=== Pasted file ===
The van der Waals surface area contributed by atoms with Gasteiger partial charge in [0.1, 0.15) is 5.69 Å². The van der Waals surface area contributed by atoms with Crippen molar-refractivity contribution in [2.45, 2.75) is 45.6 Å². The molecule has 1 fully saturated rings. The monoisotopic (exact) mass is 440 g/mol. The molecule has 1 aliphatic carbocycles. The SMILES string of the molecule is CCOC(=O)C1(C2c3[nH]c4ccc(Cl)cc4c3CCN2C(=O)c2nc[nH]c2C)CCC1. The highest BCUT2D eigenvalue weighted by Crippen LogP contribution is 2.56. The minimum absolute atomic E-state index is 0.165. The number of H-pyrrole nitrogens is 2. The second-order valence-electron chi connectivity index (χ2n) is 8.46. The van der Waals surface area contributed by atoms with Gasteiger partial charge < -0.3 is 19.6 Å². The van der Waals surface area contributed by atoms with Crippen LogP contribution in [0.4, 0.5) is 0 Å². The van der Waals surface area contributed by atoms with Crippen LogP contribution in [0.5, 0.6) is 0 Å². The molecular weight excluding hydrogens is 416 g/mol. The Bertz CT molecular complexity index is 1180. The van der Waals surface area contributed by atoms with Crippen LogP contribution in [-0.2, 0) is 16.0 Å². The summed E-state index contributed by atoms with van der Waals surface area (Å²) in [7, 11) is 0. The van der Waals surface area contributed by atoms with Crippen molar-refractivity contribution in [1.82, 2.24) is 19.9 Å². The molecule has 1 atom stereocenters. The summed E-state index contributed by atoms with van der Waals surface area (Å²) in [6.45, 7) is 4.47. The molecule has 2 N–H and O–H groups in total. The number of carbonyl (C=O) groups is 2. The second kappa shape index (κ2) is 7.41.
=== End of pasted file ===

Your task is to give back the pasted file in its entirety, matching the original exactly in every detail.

The van der Waals surface area contributed by atoms with Gasteiger partial charge in [0.1, 0.15) is 5.69 Å². The van der Waals surface area contributed by atoms with Crippen molar-refractivity contribution in [2.45, 2.75) is 45.6 Å². The molecule has 1 fully saturated rings. The monoisotopic (exact) mass is 440 g/mol. The molecule has 1 aliphatic carbocycles. The SMILES string of the molecule is CCOC(=O)C1(C2c3[nH]c4ccc(Cl)cc4c3CCN2C(=O)c2nc[nH]c2C)CCC1. The highest BCUT2D eigenvalue weighted by Crippen LogP contribution is 2.56. The minimum absolute atomic E-state index is 0.165. The number of H-pyrrole nitrogens is 2. The second-order valence-electron chi connectivity index (χ2n) is 8.46. The van der Waals surface area contributed by atoms with Gasteiger partial charge < -0.3 is 19.6 Å². The van der Waals surface area contributed by atoms with Crippen LogP contribution in [0.4, 0.5) is 0 Å². The van der Waals surface area contributed by atoms with Crippen LogP contribution in [0.5, 0.6) is 0 Å². The molecular weight excluding hydrogens is 416 g/mol. The Bertz CT molecular complexity index is 1180. The van der Waals surface area contributed by atoms with Crippen LogP contribution in [-0.2, 0) is 16.0 Å². The summed E-state index contributed by atoms with van der Waals surface area (Å²) in [7, 11) is 0. The van der Waals surface area contributed by atoms with Crippen molar-refractivity contribution in [1.82, 2.24) is 19.9 Å². The molecule has 1 atom stereocenters. The summed E-state index contributed by atoms with van der Waals surface area (Å²) in [6.45, 7) is 4.47. The molecule has 2 N–H and O–H groups in total. The number of carbonyl (C=O) groups is 2. The second kappa shape index (κ2) is 7.41.